Reducing Noise Pollution Through Respect
Arline l. Bronzaft, Ph.D., Professor Emerita, City University of new York
My noise research started with two studies over forty years ago, on the adverse impacts of elevated train noise on children’s reading scores who attended classes at P.S. 98 in Inwood that were adjacent to the nearby elevated train tracks (https://www.nytimes.com/1982/04/26/nyregion/student-scores-rise-after-nearby-subway-is-quieted.html). These two studies, considered the landmark studies in the field, have had a major impact in quieting schools near airports, rails and roads. They also altered my career in that I continue to do research and write articles on the effects of noise on mental and physical health. I also work with communities to lessen noise in their environment. I owe a big thanks to the Inwood community who supported my research and for putting me on the path to lessen noise in our communities.
Today, while the literature linking noise to adverse health effects is strong, efforts to reduce noise with appropriate policies are lagging behind ((https://www.scirp.org/journal/PaperInformation.aspx?PaperID=76120). However, communities worldwide are battling for a less noisy, quieter and healthier environment and Inwood/Washington Heights has taken a leadership role in this effort. As I explored the causes of noise pollution in our environment, I learned that while aviation, traffic and rail noise contribute to making our environment noisier than it need be, it is the decisions people make that contribute significantly to noise pollution.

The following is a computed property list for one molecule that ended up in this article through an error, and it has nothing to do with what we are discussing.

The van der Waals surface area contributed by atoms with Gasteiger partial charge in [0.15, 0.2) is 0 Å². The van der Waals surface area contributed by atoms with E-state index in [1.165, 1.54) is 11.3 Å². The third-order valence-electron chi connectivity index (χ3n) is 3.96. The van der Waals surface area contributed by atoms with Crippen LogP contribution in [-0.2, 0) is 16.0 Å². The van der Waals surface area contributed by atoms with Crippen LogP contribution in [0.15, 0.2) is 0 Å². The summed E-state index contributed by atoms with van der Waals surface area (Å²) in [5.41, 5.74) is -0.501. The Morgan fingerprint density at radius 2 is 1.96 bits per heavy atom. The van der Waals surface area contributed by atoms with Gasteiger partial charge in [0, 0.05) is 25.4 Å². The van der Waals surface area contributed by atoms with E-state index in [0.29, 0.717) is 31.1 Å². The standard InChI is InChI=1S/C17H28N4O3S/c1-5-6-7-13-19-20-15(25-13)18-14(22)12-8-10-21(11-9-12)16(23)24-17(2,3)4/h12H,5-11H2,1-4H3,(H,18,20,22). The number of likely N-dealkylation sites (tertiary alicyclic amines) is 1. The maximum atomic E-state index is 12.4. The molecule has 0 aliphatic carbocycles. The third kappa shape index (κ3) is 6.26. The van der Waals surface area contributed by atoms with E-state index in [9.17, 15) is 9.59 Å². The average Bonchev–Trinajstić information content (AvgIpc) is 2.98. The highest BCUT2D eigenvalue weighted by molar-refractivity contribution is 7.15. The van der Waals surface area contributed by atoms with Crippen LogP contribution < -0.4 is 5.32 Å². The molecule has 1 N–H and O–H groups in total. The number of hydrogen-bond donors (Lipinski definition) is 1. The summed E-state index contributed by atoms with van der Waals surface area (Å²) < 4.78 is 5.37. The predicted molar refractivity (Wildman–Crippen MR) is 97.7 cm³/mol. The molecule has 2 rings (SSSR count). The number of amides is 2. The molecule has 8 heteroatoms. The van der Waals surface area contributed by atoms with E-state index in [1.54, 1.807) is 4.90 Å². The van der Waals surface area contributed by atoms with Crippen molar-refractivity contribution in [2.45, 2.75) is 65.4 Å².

In New York City, I serve on the Board of GrowNYC (Mayoral, non-paid position) and GrowNYC is involved in actions to lessen noise in New York City. Thus, many New Yorkers with noise problems contact me. Many of their complaints involve noise from neighbors, e. g. music played loudly late at night, failure to cover one’s floors with adequate coverings to abate noise to the apartment below. I assist the callers by contacting landlords and managing agents asking them to look into the complaints. Many of them are resolved. How do they get resolved? Neighbors recognize that their music or stomping on the floor are disturbing other people. They then correct their behavior.
After dealing with many neighbor noise complaints, as well as complaints about loud restaurants, bars and music venues, and autos and motorcycles zooming down the streets, I have come to the conclusion that If people were more respectful of others, there would be far fewer noise complaints. Also, if government agencies were more respectful of individuals living with road, rail and aircraft noise, they would do a better job of lessening transportation noises. Yes, there are noise ordinances in cities and states that attempt to limit sound levels, but these are too often ignored and far too often not enforced. Abiding by rules also depends on respect as does law enforcement.
Quiet is needed for a healthier life and disrespecting others by contributing to noise pollution is robbing them of a healthier quality of life. If individuals followed the Golden Rule and the Bibical Principle: “Do unto others as you would have them do unto you,” we would not only have a more respectful, decent society but also a quieter, healthier one.